Planning for success
Just like everything else in life, your success at uni will depend on your ability to be organised, stay on task and plan ahead. But it’s also helpful to consider this in reverse: what will success at uni mean for you? Reflecting on your own interests and skills can be a good way to begin planning your way forward.
Setting good goals at uni means being able to think about the big picture of your course, and considering what you would like to achieve. You may even think about where you’d like to end up after your course is complete.
Just because you’re studying doesn’t mean all your goals for uni will be about results. They may be about developing your own strengths and weaknesses, or simply just to complete your course. Some goals may not even be academic.
- Social: To make a wide network of contacts at uni
- Academic: To achieve high marks in my course
- Career: To complete a subject offering work experience
- Personal: To complete a semester overseas as part of study exchange
Once you know where you’d like to end up, you can make a plan for how to get there. One problem with goals is that they can be vague: how will you know you’re on track? The secret is to make your goals SMART – that is Specific, Measurable, Achievable, Realistic and Timely. Let’s rework one of the examples above – try exploring the goal below.
Research shows that good goal setting is connected to better student performance. Considering what you've just learnt about good goals, now try setting a goal of your own. This can relate to study, or any other part of your life you'd like to focus on. You might like to return to this part of the site to set your goals in future.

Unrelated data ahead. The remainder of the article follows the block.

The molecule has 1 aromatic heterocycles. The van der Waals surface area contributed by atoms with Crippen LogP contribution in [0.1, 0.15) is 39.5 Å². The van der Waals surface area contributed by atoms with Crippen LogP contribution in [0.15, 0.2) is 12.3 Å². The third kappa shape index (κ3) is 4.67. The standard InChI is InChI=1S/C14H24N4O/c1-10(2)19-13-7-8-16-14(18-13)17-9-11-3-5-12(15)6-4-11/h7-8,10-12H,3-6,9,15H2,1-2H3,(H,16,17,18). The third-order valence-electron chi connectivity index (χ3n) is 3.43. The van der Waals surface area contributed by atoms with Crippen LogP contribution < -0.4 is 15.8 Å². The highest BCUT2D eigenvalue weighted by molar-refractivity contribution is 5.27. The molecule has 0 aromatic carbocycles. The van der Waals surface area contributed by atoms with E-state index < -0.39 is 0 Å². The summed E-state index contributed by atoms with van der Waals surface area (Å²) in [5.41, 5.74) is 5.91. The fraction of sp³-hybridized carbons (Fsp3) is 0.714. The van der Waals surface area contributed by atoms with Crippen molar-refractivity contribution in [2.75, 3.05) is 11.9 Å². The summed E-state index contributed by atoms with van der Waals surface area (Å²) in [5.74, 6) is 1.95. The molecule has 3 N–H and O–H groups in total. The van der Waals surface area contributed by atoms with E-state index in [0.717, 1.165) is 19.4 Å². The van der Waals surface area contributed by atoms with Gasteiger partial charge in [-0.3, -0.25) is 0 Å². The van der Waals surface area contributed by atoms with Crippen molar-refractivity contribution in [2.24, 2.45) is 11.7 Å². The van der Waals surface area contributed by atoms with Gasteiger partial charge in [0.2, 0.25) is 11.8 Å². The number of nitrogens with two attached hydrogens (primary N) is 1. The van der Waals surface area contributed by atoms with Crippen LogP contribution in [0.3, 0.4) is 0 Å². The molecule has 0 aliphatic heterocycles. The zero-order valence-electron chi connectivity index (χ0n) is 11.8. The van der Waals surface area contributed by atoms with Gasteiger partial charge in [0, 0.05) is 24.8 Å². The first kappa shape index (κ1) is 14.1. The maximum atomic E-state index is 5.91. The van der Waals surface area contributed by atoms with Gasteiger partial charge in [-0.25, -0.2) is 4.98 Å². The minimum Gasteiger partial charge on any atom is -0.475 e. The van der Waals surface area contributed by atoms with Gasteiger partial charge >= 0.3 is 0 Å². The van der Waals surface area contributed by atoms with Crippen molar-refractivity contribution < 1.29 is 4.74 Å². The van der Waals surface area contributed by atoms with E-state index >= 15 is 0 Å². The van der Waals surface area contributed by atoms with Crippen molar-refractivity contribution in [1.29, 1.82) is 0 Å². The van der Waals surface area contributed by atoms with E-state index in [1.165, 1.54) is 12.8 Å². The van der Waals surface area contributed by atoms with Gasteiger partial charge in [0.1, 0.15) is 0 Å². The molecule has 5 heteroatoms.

Remember to plan how you will celebrate you achievements. It is important to reward yourself when you reach your goals, whether they are big or small. Including rewards in your planning also means you’re more likely to stay motivated and on task as you work towards your achievements. Most unis have staff that can help students with goal setting: often, these will be services specialising in career help, or counselling. Try searching for “careers” or “counselling” on a uni homepage for an example.
Knowing your strengths
An important part of setting achievable goals is reflecting on your own abilities: times in the past you’ve done well and times in the past where you could have improved. Getting good results as a uni student is a combination of many different skills, not all of which are strictly academic. Many students returning to study find that their experiences in life, or in the workplace, are valuable when it comes to developing discipline and forming a good study routine.
The quiz below will help you assess some of the strengths you can transfer to your new life as a uni student, and those skills you can work on improving. From the list of statements, decide on a few as "most like you" and "least like you".
There are many opportunities available for students interested in developing skills for study. Many unis run a program of workshops in academic skills during orientation and early in semester, as well as offering peer programs, mentorships and appointments for study help. Aspiring students can help themselves develop their skills by visiting Studywell.